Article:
There are 22 high-TB burden countries (HBCs) in the world and India is one of them. In 12 of these HBCs, the private sector plays a major role when it comes to providing health care. And the Indian private sector is setting an example by offering a WHO-approved test for diagnosing TB at the cheapest price.
Xpert MTB/RIF is cartridge-based, molecular test for tuberculosis. It is a highly accurate test. According to a report in the Hindu, India has 113 private labs with 5,200 collection centres that offer this test at a subsidised rate.
Picture for representation only. Source: Flickr
These labs are a part of the IPAQT initiative – Improving Access to Affordable and Quality TB Tests. It is an initiative by private laboratories and stakeholders to ensure that the tests are available to the general public at affordable prices. The test is available for Rs. 2,000 in these labs while it costs Rs. 3,500 to Rs. 5,000 in other labs. You can find details of all Indian laboratories that offer the subsidised tests, here.
The mean price for the test is nearly $75 in Bangladesh, $50 in Afghanistan and $155.5 in Philippines. In six other HBCs, the test is not available in the private sector.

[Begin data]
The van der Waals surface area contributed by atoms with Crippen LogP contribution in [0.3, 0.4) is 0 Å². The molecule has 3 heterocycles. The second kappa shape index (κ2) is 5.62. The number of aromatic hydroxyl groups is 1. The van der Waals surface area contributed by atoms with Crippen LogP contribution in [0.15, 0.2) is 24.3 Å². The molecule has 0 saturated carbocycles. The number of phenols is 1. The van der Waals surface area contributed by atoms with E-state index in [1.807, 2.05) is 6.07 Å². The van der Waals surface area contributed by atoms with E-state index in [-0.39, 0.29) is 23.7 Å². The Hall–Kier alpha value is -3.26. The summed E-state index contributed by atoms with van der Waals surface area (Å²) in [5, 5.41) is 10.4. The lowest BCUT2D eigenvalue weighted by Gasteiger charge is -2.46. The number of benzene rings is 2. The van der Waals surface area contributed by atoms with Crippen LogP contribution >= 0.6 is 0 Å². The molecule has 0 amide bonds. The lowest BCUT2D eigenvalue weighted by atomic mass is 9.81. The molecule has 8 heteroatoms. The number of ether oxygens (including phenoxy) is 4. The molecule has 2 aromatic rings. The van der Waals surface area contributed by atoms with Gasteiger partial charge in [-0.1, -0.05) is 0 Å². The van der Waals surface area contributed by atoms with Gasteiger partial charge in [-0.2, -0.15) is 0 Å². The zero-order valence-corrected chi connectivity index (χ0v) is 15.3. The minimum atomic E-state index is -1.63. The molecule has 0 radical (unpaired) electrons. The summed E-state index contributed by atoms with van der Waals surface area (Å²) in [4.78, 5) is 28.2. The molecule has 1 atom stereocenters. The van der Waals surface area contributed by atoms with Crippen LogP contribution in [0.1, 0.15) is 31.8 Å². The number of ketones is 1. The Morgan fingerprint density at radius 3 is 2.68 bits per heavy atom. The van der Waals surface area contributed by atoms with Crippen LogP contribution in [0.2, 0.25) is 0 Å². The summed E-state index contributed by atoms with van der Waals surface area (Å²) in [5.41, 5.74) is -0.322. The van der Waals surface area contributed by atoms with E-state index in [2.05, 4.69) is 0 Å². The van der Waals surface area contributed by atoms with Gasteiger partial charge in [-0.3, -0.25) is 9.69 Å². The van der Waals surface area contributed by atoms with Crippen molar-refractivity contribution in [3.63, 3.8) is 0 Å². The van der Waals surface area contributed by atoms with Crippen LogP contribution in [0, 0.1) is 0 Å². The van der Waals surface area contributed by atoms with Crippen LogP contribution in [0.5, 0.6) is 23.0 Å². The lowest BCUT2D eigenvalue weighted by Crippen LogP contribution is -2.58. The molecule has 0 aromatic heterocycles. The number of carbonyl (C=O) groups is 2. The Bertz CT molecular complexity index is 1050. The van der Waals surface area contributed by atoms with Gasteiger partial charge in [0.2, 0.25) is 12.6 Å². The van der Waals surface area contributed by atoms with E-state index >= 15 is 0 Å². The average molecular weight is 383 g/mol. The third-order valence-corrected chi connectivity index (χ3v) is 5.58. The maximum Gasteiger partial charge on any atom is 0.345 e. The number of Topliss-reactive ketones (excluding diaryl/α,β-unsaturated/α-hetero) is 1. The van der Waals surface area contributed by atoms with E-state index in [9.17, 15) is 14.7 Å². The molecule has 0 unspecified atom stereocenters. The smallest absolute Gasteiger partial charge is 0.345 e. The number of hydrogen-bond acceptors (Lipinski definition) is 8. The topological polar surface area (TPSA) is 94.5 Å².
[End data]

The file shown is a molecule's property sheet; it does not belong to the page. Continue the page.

“With a lot of effort, we have managed to keep the price manageable via IPAQT in India, and have shown that volumes can greatly increase. In other privatized countries, patients pay a lot, and have limited access to good tests,” Dr. Madhukar Pai, Associate Professor at McGill University, Canada and one of the Governing Council Members of IPAQT told The Hindu.
With the help of IPAQT, the number of people taking the test in India has increased since 2013. While 15,190 people took the test between March and December 2013, the number increased to 131,440 in 2015.
According to the report, the cost of the test can be reduced even further if the government waives off the 31 percent customs duty on Xpert machines and reagents.
Like this story? Or have something to share? Write to us: firstname.lastname@example.org, or connect with us on Facebook and Twitter (@thebetterindia).
Let us know how you felt